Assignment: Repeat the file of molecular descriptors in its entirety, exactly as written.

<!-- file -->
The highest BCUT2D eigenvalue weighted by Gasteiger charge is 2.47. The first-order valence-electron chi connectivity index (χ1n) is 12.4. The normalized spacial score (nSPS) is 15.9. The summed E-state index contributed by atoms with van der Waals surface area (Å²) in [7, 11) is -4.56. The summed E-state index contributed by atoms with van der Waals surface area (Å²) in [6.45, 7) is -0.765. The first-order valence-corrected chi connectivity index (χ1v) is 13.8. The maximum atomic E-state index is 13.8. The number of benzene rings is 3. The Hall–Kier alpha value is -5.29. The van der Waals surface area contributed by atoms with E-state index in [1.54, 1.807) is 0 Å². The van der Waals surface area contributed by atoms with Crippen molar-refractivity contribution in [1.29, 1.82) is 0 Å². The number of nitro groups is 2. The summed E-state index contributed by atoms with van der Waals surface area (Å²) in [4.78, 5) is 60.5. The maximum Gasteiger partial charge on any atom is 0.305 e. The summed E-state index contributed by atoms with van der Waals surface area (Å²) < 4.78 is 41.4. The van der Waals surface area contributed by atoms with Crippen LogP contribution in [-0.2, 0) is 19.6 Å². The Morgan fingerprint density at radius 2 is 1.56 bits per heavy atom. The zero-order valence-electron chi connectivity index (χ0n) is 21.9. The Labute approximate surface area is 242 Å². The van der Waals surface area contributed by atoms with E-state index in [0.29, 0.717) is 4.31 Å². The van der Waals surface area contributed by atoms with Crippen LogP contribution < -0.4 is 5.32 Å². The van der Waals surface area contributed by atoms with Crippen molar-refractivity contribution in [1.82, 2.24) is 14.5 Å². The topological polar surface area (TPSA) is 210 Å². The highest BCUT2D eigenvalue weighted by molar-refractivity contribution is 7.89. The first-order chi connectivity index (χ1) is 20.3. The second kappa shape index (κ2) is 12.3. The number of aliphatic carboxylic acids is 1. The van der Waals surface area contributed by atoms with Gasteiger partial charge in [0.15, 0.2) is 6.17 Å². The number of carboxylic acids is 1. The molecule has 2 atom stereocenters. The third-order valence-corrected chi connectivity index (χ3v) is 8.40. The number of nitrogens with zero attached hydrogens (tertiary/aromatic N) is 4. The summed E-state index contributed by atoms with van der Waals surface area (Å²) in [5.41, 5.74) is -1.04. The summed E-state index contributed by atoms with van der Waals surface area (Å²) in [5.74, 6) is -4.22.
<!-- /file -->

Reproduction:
The highest BCUT2D eigenvalue weighted by Gasteiger charge is 2.47. The first-order valence-electron chi connectivity index (χ1n) is 12.4. The normalized spacial score (nSPS) is 15.9. The summed E-state index contributed by atoms with van der Waals surface area (Å²) in [7, 11) is -4.56. The summed E-state index contributed by atoms with van der Waals surface area (Å²) in [6.45, 7) is -0.765. The first-order valence-corrected chi connectivity index (χ1v) is 13.8. The maximum atomic E-state index is 13.8. The number of benzene rings is 3. The Hall–Kier alpha value is -5.29. The van der Waals surface area contributed by atoms with E-state index in [1.54, 1.807) is 0 Å². The van der Waals surface area contributed by atoms with Crippen molar-refractivity contribution in [1.29, 1.82) is 0 Å². The number of nitro groups is 2. The summed E-state index contributed by atoms with van der Waals surface area (Å²) in [4.78, 5) is 60.5. The maximum Gasteiger partial charge on any atom is 0.305 e. The summed E-state index contributed by atoms with van der Waals surface area (Å²) < 4.78 is 41.4. The van der Waals surface area contributed by atoms with Crippen LogP contribution in [-0.2, 0) is 19.6 Å². The Morgan fingerprint density at radius 2 is 1.56 bits per heavy atom. The zero-order valence-electron chi connectivity index (χ0n) is 21.9. The Labute approximate surface area is 242 Å². The van der Waals surface area contributed by atoms with E-state index in [0.29, 0.717) is 4.31 Å². The van der Waals surface area contributed by atoms with Crippen LogP contribution < -0.4 is 5.32 Å². The van der Waals surface area contributed by atoms with Crippen molar-refractivity contribution in [1.82, 2.24) is 14.5 Å². The topological polar surface area (TPSA) is 210 Å². The highest BCUT2D eigenvalue weighted by molar-refractivity contribution is 7.89. The first-order chi connectivity index (χ1) is 20.3. The second kappa shape index (κ2) is 12.3. The number of aliphatic carboxylic acids is 1. The van der Waals surface area contributed by atoms with Gasteiger partial charge in [0.15, 0.2) is 6.17 Å². The number of carboxylic acids is 1. The molecule has 2 atom stereocenters. The third-order valence-corrected chi connectivity index (χ3v) is 8.40. The number of nitrogens with zero attached hydrogens (tertiary/aromatic N) is 4. The summed E-state index contributed by atoms with van der Waals surface area (Å²) in [5.41, 5.74) is -1.04. The summed E-state index contributed by atoms with van der Waals surface area (Å²) in [5.74, 6) is -4.22.